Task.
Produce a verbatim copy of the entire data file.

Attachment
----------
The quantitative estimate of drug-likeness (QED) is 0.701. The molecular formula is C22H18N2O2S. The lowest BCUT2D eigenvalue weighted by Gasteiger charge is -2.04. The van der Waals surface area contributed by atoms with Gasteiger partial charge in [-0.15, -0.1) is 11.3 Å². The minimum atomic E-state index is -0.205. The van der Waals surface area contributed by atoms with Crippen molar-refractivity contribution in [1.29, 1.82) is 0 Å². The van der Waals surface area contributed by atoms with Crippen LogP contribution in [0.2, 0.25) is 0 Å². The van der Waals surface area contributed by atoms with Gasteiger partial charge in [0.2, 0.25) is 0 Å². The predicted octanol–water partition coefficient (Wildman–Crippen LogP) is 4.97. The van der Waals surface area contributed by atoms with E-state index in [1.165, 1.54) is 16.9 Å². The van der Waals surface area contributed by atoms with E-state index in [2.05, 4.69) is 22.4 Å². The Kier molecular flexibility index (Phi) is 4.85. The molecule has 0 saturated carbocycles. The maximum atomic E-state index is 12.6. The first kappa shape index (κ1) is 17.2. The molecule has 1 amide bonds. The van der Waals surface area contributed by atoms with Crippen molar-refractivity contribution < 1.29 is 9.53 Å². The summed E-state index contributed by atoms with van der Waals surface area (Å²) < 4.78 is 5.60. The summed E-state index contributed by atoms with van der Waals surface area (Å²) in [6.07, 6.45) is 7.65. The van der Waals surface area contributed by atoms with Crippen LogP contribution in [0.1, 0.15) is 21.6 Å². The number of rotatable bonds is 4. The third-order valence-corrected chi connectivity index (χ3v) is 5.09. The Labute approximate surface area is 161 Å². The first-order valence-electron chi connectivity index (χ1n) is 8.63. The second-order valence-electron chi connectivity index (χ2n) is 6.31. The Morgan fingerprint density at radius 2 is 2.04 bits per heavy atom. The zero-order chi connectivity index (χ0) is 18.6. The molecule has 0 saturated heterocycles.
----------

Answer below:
The quantitative estimate of drug-likeness (QED) is 0.701. The molecular formula is C22H18N2O2S. The lowest BCUT2D eigenvalue weighted by Gasteiger charge is -2.04. The van der Waals surface area contributed by atoms with Gasteiger partial charge in [-0.15, -0.1) is 11.3 Å². The minimum atomic E-state index is -0.205. The van der Waals surface area contributed by atoms with Crippen molar-refractivity contribution in [1.29, 1.82) is 0 Å². The van der Waals surface area contributed by atoms with Crippen LogP contribution in [0.2, 0.25) is 0 Å². The van der Waals surface area contributed by atoms with Gasteiger partial charge in [0.2, 0.25) is 0 Å². The predicted octanol–water partition coefficient (Wildman–Crippen LogP) is 4.97. The van der Waals surface area contributed by atoms with E-state index in [1.165, 1.54) is 16.9 Å². The van der Waals surface area contributed by atoms with E-state index in [2.05, 4.69) is 22.4 Å². The Kier molecular flexibility index (Phi) is 4.85. The molecule has 0 saturated carbocycles. The maximum atomic E-state index is 12.6. The first kappa shape index (κ1) is 17.2. The molecule has 1 amide bonds. The van der Waals surface area contributed by atoms with Crippen molar-refractivity contribution < 1.29 is 9.53 Å². The summed E-state index contributed by atoms with van der Waals surface area (Å²) < 4.78 is 5.60. The summed E-state index contributed by atoms with van der Waals surface area (Å²) in [6.07, 6.45) is 7.65. The van der Waals surface area contributed by atoms with Crippen LogP contribution in [0.1, 0.15) is 21.6 Å². The number of rotatable bonds is 4. The third-order valence-corrected chi connectivity index (χ3v) is 5.09. The Labute approximate surface area is 161 Å². The first-order valence-electron chi connectivity index (χ1n) is 8.63. The second-order valence-electron chi connectivity index (χ2n) is 6.31. The Morgan fingerprint density at radius 2 is 2.04 bits per heavy atom. The zero-order chi connectivity index (χ0) is 18.6. The molecule has 0 saturated heterocycles.